Wittgenstein’s 1913 “On Logic, and How Not to Do It”

Because I wanted nicer electronic versions of Wittgenstein’s not-exactly-nice book review, I have digitized it (https://landondcelkind.com/on-logic-and-how-not-to-do-it/). Also, the text is now publicly available in PDF and Markdown formats on the Internet Archive (https://archive.org/details/wittgenstein-1913-review-coffey) and in MP3 format on LibriVox (https://librivox.org/short-nonfiction-collection-vol-080-by-various/). It is also reproduced below for good measure. Feel free to share, and enjoy!

“On Logic, and How Not to Do It”

Ludwig Wittgenstein

  • Review: The Science of Logic: an inquiry into the principles of thought and scientific method. By Peter Coffey, Ph.D. (Louvain), Professor of Logic and Metaphysics, Maynooth College. Longsman, Green, & Co 1912. (link to Coffey)

In no branch of learning can an author disregard the results of honest research with so much impunity as he can in Philosophy and Logic. To this circumstance we owe the publication of such a book as Mr Coffey’s Science of Logic: and only as a typical example of the work of many logicians of to-day does this book deserve consideration. The author’s Logic is that of the scholastic philosophers, and he makes all their mistakes—of course with the usual references to Aristotle. (Aristotle, whose name is taken so much in vain by our logicians, would turn in his grave if he knew that so many Logicians know no more about Logic to-day than he did 2,000 years ago). The author has not taken the slightest notice of the great work of the modern mathematical logicians—work which has brought about an advance in Logic comparable only to that which made Astronomy out of Astrology, and Chemistry out of Alchemy.

Mr Coffey, like many logicians, draws great advantage from an unclear way of expressing himself; for if you cannot tell whether he means to say “Yes” or “No,” it is difficult to argue against him. However, even through his foggy expression, many grave mistakes can be recognised clearly enough; and I propose to give a list of some of the most striking ones, and would advise the student of Logic to trace these mistakes and their consequences in other books on Logic also. (The numbers in brackets indicate the pages of Mr Coffey’s book—volume I.—where a mistake occurs for the first time; the illustrative examples are my own).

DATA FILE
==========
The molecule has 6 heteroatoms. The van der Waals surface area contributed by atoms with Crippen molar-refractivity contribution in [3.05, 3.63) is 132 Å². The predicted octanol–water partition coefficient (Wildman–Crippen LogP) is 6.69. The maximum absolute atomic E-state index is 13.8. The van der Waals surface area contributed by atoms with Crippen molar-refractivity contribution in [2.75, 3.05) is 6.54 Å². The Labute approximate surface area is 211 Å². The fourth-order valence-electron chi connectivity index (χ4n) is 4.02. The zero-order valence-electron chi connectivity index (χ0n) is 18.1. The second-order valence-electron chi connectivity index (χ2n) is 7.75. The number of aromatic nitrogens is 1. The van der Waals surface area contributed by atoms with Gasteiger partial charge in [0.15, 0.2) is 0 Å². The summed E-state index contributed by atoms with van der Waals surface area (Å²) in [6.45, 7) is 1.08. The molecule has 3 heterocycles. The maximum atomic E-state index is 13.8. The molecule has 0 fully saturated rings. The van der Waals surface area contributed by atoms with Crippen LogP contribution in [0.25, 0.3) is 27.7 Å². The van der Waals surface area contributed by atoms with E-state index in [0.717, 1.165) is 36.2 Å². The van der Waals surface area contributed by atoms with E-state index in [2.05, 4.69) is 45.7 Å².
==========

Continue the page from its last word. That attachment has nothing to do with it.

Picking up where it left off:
1. [36] The author believes that all propositions are of the subject-predicate form.
  2. [31] He believes that reality is changed by becoming an object of our thoughts.
  3. [6] He confounds the copula “is” with the word “is” expressing identity. (The word “is” has obviously different meanings in the propositions—“Twice two is four”and “Socrates is mortal.”)
  4. [46] He confounds things with the classes to which they belong. (A man is obviously something quite different from mankind.)
  5. [48] He confounds classes and complexes. (Mankind is a class whose elements are men; but a library is not a class whose elements are books, because books become parts of a library only by standing in certain spatial relations to one another—while classes are independent of the relations between their members.)